diflucan 2 doses

I’ll Make A Brand New Start of It: Diana Has A 2005 Flashback, 6/8

Brian Hibbs

Oh, NYX. You came and you took without giving. So I sent you away.

Fat lot of good that did.

Even after three years, NYX is still on my Top Five Embarrassing Marvel Moments list: a 7-issue series written by the EIC himself, with delays between issues that varied from nine months to over a year. The jokes would practically write themselves: it took Lance Bass less time to come out, we’d have to send our grandchildren to pick up NYX #8, Quesada was retconning every issue as he wrote it… the whole thing was one big fuster-cluck.

And now, here we are with NYX: NO WAY HOME #1, and all that baggage is… well, still around, really.

So what do we have here? It’s a six-issue miniseries by Marjorie Liu and Kalman Andrasofszky. While this is (as far as I know) Liu’s first work in comics, she wrote an X-Men novel called “Dark Mirror” a few years ago – it was kinda-sorta okay but lacked any real connection to the characters. It’s pretty much the same here, but before we get to that…

Okay, here’s the thing. NYX, at the time, was part of a whole movement at Marvel to deliver “edgy” variations on familiar properties. The high concept for NYX, as I recall it (it’s been three years and, quite frankly, it’s not worth the few seconds it’d take me to research – again, we’ll get to that in a bit), was a different perspective on the Marvel Universe’s mutant population. Not even street-level, like Bendis’ ALIAS; more like gutter-level, as far below Charles Xavier’s watchful eye as you can get. Of course, Marvel isn’t very good at being deliberately edgy, so you got things like X-23 being a prostitute.

So Liu’s not starting out from a great place here. And, more importantly, Marvel’s not exactly into “edgy” material anymore. You can tell as much from page 6, where Kiden seems to be injecting invisible heroin into her arm (although, bizarrely enough, two panels later we get a full-frontal shot of Kiden slicing up her arm like an emogirl who’s just discovered that Penance used to be Speedball).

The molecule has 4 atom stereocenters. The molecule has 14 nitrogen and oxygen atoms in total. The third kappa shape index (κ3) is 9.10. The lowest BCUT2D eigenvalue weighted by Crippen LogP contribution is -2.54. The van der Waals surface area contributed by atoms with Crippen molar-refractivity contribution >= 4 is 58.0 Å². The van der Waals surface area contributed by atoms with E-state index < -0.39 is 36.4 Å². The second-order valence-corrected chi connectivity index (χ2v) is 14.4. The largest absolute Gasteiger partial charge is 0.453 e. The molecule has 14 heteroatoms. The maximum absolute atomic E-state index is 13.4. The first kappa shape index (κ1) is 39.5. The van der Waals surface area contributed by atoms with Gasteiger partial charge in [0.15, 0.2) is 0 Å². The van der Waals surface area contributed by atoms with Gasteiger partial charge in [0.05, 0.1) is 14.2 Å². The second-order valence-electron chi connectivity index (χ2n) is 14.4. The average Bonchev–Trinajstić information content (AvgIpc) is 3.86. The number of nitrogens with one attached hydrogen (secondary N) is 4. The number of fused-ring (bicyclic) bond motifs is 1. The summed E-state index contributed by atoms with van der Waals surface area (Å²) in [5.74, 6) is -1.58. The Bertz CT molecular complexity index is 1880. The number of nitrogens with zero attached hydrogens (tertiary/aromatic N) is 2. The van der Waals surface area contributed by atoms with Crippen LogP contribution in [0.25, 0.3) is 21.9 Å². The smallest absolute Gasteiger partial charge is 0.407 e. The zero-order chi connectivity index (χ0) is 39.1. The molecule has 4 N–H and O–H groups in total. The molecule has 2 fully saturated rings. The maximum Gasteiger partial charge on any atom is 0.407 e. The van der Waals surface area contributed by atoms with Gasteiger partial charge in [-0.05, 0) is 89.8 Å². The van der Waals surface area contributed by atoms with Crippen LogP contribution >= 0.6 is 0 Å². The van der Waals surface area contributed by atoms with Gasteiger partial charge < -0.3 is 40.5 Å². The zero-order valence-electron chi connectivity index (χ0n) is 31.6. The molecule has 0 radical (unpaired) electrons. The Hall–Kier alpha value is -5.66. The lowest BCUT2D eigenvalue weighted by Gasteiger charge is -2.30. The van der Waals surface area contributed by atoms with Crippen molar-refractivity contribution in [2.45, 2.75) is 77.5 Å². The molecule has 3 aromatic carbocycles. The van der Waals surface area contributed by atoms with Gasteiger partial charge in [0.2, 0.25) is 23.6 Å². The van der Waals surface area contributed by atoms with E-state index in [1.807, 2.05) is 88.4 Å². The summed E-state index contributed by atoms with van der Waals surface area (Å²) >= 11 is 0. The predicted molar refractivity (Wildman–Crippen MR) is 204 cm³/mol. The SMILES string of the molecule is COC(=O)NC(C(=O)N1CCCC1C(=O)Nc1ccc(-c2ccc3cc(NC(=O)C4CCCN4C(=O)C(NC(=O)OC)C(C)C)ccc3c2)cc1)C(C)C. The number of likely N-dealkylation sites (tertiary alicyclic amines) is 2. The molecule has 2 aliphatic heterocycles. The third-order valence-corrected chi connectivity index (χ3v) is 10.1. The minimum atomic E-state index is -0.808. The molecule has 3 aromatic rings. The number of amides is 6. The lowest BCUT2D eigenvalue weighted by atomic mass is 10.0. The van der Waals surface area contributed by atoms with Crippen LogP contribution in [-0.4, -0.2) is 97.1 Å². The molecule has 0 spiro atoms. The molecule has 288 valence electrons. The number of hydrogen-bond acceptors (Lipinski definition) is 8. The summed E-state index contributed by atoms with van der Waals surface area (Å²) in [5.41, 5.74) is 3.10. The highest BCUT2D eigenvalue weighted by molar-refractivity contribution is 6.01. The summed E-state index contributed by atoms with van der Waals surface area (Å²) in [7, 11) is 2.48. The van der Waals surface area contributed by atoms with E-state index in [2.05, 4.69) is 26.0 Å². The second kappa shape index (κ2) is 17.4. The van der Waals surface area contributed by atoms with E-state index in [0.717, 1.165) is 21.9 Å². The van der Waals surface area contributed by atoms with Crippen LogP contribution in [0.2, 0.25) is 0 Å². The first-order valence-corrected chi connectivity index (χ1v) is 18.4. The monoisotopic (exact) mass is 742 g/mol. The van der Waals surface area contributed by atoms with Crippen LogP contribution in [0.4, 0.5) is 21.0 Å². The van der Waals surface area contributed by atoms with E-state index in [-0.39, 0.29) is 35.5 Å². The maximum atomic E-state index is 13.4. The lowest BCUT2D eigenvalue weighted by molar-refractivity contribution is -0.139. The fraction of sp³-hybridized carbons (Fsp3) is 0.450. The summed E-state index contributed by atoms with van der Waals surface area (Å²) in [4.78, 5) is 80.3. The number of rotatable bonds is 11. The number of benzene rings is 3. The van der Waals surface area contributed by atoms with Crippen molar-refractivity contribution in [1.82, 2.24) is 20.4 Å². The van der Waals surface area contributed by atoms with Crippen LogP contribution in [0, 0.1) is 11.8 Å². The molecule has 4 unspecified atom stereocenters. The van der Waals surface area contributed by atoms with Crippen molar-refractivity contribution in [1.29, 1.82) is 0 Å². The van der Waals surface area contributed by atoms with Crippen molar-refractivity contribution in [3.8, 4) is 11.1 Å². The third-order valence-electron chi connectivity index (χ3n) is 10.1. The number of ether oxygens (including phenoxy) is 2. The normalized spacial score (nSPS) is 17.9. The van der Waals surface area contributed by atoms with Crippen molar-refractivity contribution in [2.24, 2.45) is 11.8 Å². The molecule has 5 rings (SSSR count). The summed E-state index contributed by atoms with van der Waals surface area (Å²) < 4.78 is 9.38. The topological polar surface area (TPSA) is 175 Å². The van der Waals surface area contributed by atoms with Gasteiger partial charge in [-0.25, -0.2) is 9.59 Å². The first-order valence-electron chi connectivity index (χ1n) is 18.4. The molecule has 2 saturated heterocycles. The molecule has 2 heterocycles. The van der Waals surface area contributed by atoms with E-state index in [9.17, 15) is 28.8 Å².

Now, the research thing. You know, I’ve gotten pretty used to recap pages as a quick way of getting up-to-speed on any given series. And I’m honestly surprised there isn’t one here: again, these characters haven’t been around in three years, and that’s assuming someone was still reading when NYX #7 came out in 2005. I’d certainly given up by then. Liu tries to give us a brief summary of what happened, but that doesn’t tell us about any of the other characters. And because I don’t know anything about the other characters, and there’s no room in 22 pages to reintroduce all the players, I’m pretty much not interested in the cast.

(In fairness, this is a problem Liu had before – “Dark Mirror” ultimately failed to really get into the characters’ heads, they were all written in a very generic and middling tone, which is pretty much what we get here as well. The characters are just sort of… there.)

Now, it’s altogether possible that Liu and Andrasofszky will carve out a halfway decent story from this mess – they’ve got five issues to go, and the set-up is ostensibly finished (as opposed to Quesada’s run, in which six of the seven issues introduced new characters to the “team”). But we’re off to a EH start, because I think what this comic really needed was a reason to care about these specific characters and to be invested in their story, and it doesn’t deliver that.

Leave a Reply

Time limit is exhausted. Please reload CAPTCHA.